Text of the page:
United States Navy, 1898. Herbert S. Packard, lith.
United States Navy, 1898.
United States Navy, 1898.
United States Navy, 1898.
United States Navy, 1898.

United States Navy, 1898.

Philadelphia: C.A. Musselman, 1898. Tinted lithograph, 58 x 97 cm, plus margins.

An impressive depiction of the ships of the U.S. Navy at the time of the Spanish-American War, a period when the U.S. emerged as a major naval power.

When this print was created the U.S. Navy was transforming itself from a force of ironclads guarding the U.S. coast to a steel-hulled fleet with an increasing international presence. The “Great White Fleet” is featured in the foreground, while a multitude of other ships are represented as well. Several dozen storied ships are depicted and named here—ranging from new steel-hulled battleships such as the USS Iowa (BB-4) and Kearsarge (BB-5) to the submarine USS Holland and smaller ships like the tug USS Sioux. The Civil War-era monitors USS Passiac and Montauk make an appearance as well. A fort is visible on the horizon at the upper right.

Also in the upper-right is an inset illustration of the USS Maine , captioned: “Destroyed by explosion, February 15th 1898.” On this date the battleship Maine was sunk in Cuba’s Havana harbor as a result of a mysterious explosion that killed hundreds of its crew members. The U.S. blamed the Spanish who presided over Cuba at the time, and in turn the Spanish-American War broke out in April of 1898. America defeated Spain’s navy and army in a mere three months, and an armistice brought the fighting to an end in August. Spain was forced to cede the Philippines, Guam, and Puerto Rico to America, whereupon President Roosevelt pushed for bolstering the U.S. Navy’s presence in its newly acquired territories and beyond. Following the close of the Spanish-American War, the U.S. Navy would play an increasingly significant role in international affairs. Roosevelt’s new navy was sent around the globe between 1907–1909. Called the Great White Fleet because the ships were painted white rather than the classic gray, the fleet traversed some 43,000 miles and called at 20 ports on 6 continents. Hitherto the world had never seen a naval deployment on such a scale. Generally regarded as one of the U.S. Navy’s greatest peacetime feats, the cruise symbolically established America’s navy as a global power.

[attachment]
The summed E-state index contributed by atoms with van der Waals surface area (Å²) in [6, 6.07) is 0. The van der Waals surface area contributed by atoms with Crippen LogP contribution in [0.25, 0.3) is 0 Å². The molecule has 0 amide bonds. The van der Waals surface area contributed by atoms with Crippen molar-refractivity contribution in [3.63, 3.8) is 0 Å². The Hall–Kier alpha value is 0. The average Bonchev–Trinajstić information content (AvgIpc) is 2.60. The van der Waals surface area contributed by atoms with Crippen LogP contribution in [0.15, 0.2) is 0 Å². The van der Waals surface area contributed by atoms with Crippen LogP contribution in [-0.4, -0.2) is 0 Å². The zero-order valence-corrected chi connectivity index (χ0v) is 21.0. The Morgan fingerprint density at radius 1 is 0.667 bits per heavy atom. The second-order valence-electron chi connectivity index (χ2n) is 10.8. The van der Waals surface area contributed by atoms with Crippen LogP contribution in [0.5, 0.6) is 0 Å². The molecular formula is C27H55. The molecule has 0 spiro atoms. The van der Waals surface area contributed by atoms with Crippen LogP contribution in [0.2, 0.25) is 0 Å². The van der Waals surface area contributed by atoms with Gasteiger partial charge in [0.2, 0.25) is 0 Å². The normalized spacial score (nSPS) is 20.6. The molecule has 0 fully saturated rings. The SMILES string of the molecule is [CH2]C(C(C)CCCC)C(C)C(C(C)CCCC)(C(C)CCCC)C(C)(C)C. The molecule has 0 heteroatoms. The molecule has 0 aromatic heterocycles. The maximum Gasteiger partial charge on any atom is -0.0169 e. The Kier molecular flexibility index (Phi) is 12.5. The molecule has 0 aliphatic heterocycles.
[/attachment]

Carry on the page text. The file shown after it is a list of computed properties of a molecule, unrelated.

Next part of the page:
Prior to the publication of this print, lithographer Herbert S. Packard was a partner in the Philadelphia print and map company Packard & Butler (est. 1879), which primarily produced Christian-themed prints and color advertisements. In 1883, David A. Partridge joined their firm and it was renamed Packard, Butler and Partridge. After the company disbanded in 1893, Packard appears to have operated on his own for a time. He may also have worked for the publisher of this print, C. A. Musselman of Philadelphia, or perhaps created the lithograph independently and sought out Muselman to publish it.

A fascinating representation of American naval power on the rise.

REFERENCES: Gordon Calhoun, All of the Navy, All in One Place–1898 Print at hamptonroadsnavalmuseum.blogspot.com; McKinley, Mike. Cruise of the Great White Fleet at history.navy.mi; 1898 The Maine Explodes at history.com

CONDITION: Very good.

Item #3649

Price: $2,750.00

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